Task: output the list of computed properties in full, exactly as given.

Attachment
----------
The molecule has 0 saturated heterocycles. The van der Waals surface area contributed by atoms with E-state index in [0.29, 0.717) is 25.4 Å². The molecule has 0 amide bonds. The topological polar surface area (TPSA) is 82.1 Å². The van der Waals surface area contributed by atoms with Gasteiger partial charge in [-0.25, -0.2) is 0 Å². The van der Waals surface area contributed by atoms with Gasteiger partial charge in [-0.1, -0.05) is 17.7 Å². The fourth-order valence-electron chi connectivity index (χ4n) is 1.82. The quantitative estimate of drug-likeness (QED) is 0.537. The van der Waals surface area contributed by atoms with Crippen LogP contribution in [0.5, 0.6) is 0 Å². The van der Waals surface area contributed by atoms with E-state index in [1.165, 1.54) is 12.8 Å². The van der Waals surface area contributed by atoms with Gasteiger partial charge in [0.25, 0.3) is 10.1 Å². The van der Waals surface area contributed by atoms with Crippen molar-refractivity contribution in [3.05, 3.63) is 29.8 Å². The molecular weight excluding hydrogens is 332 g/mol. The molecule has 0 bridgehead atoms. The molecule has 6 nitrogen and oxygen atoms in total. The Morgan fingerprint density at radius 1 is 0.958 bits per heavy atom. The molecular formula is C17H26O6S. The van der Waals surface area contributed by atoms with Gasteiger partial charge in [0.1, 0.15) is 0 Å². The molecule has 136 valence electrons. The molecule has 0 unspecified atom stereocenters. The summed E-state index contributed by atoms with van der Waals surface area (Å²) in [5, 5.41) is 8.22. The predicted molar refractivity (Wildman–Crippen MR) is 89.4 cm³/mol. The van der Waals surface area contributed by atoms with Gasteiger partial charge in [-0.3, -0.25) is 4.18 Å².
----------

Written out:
The molecule has 0 saturated heterocycles. The van der Waals surface area contributed by atoms with E-state index in [0.29, 0.717) is 25.4 Å². The molecule has 0 amide bonds. The topological polar surface area (TPSA) is 82.1 Å². The van der Waals surface area contributed by atoms with Gasteiger partial charge in [-0.25, -0.2) is 0 Å². The van der Waals surface area contributed by atoms with Gasteiger partial charge in [-0.1, -0.05) is 17.7 Å². The fourth-order valence-electron chi connectivity index (χ4n) is 1.82. The quantitative estimate of drug-likeness (QED) is 0.537. The van der Waals surface area contributed by atoms with Crippen LogP contribution in [0.5, 0.6) is 0 Å². The van der Waals surface area contributed by atoms with E-state index in [1.165, 1.54) is 12.8 Å². The van der Waals surface area contributed by atoms with Gasteiger partial charge in [0.25, 0.3) is 10.1 Å². The van der Waals surface area contributed by atoms with Crippen molar-refractivity contribution in [3.05, 3.63) is 29.8 Å². The molecular weight excluding hydrogens is 332 g/mol. The molecule has 0 bridgehead atoms. The molecule has 6 nitrogen and oxygen atoms in total. The Morgan fingerprint density at radius 1 is 0.958 bits per heavy atom. The molecular formula is C17H26O6S. The van der Waals surface area contributed by atoms with Gasteiger partial charge in [0.1, 0.15) is 0 Å². The molecule has 136 valence electrons. The molecule has 0 unspecified atom stereocenters. The summed E-state index contributed by atoms with van der Waals surface area (Å²) in [5, 5.41) is 8.22. The predicted molar refractivity (Wildman–Crippen MR) is 89.4 cm³/mol. The van der Waals surface area contributed by atoms with Gasteiger partial charge in [-0.3, -0.25) is 4.18 Å².